So, where does this leave culinary identity? Dictionary.com defines identity as “the condition of being oneself or itself, and not another”.  The root of the word heritage is inherited.  So going back to the Gambero Rosso example, dire poverty in the area led to culinary necessities. Chickens were plentiful, so eggs were plentiful, so many of the dishes have egg in them.  Chickens lay eggs every single day, so you wind up with a boatload of eggs if you aren’t careful. Think about it, what would you do if you had 6 eggs delivered to you, every single day? Those culinary necessities faded as people moved away from the land and into the cities, but the remembrance of those flavors lingered, creating culinary nostalgia. And on Sundays, they traveled back home to the Nonna’s country house for a massive meal that was no longer based in culinary necessity, but in culinary tradition or heritage.  Italians are fiercely attached to the cooking of their region. The slightest deviation in a traditional recipe and you face outrage that you’ve bastardized a recipe or sympathy because you’re palate is not evolved enough to appreciate the subtle perfection of a particular dish.
Aperitivo hour

If Italy has any unified culinary identity, it’s found in the bar.   No matter where you go in Italy, you will find a place where you can ‘take’ a coffee or a glass of wine, or both, followed by a gelato.  “Bars” in Italy are self-contained worlds where there are universal truths: Coffee is served at all time, but no coffee with milk is to be consumed after 11:00am.  You wouldn't eat lunch at the bar, but you could get a coffee after lunch. There is mid-afternoon lull where you could hang at a bar and never order anythingl. This is followed by the aperitivo hour, which is a chance to wind down and share the days events with your community. At 8:00pm all bars are deserted as everyone is having dinner, however dinner could be followed by a nightcap visit back to the bar.  If you are traveling anywhere in Italy, and observe these rules, you would be in sync with the national rhythm. Break the rules by asking for a cappuccino in the evening and the whole bar will come to a standstill and stare at the foreigner in their midst. This is the Italian condition of being oneself and not any other, defined as identity.

I think I was wrong the other day when I said the hamburger was the US’s culinary heritage. Instead I think the hamburger is emblematic of our culinary identity.  Does the US even have a culinary heritage? As things stand now, we aren’t passing along any culinary inheritance. Aerosol pancake batter is not furthering our heritage. And today’s question is: does it matter if the US has a culinary heritage? People in other countries, feel free to insert your country name.  Unless you are French, and then it's an outrage to even ask the question.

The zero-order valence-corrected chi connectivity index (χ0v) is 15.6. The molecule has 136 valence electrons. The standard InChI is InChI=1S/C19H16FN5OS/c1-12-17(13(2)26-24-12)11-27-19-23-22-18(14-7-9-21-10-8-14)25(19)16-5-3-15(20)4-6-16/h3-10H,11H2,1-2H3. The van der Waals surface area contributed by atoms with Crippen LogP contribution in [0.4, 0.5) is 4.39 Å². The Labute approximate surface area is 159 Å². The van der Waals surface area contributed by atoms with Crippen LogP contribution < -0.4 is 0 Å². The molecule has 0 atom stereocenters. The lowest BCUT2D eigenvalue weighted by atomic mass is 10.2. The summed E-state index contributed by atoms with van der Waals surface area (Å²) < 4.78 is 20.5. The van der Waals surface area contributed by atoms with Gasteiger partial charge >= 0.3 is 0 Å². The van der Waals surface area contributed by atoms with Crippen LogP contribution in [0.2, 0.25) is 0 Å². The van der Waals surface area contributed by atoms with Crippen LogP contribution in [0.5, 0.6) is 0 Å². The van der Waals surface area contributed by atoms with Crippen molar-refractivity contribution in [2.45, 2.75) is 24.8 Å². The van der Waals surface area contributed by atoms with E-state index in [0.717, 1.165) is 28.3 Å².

One Response to "Culinary heritage: tradition, nostalgia or identity?"
  1. I think I’d have a hard time identifying with the Iraqi food heritage. My mother is 100% Texan and always cooked Iraqi food when we had home-made (my father’s preference), but too much fatty lamb is actually frightening to me. I think my current take on things is a variety of inspirations. Tonight, Italian inspiration. Another night, mexican (oh I love my fish tacos). Sometimes indian. Other times american (sloppy joes? OK!). Asian flare, greek, lebanese, etc. They all get fused together in the end, and it boils down to creating meals that are balanced, fresh, and will be enjoyed by everyone at the table (from the self-professed carnarian to the 3 year old who will eat himself silly on edamame). I feel fortunate to live in the age of information where we can learn about savory flavors from asian dishes and use that information when trying to balance the spice from an indian dish. Even at my son’s school the chef likes to create a variety of dishes to keep the kids palates interested and inspired. We’re proud of her – she’s heading to the white house this week to represent “Chefs move to schools” – a movement to pair chefs with school kitchens so more children can have freshly prepared foods 🙂 Oh — and our pea seaon is just beginning — can’t wait til we’re swimming in fave and sugar snaps (the 3 y/o loves those too)!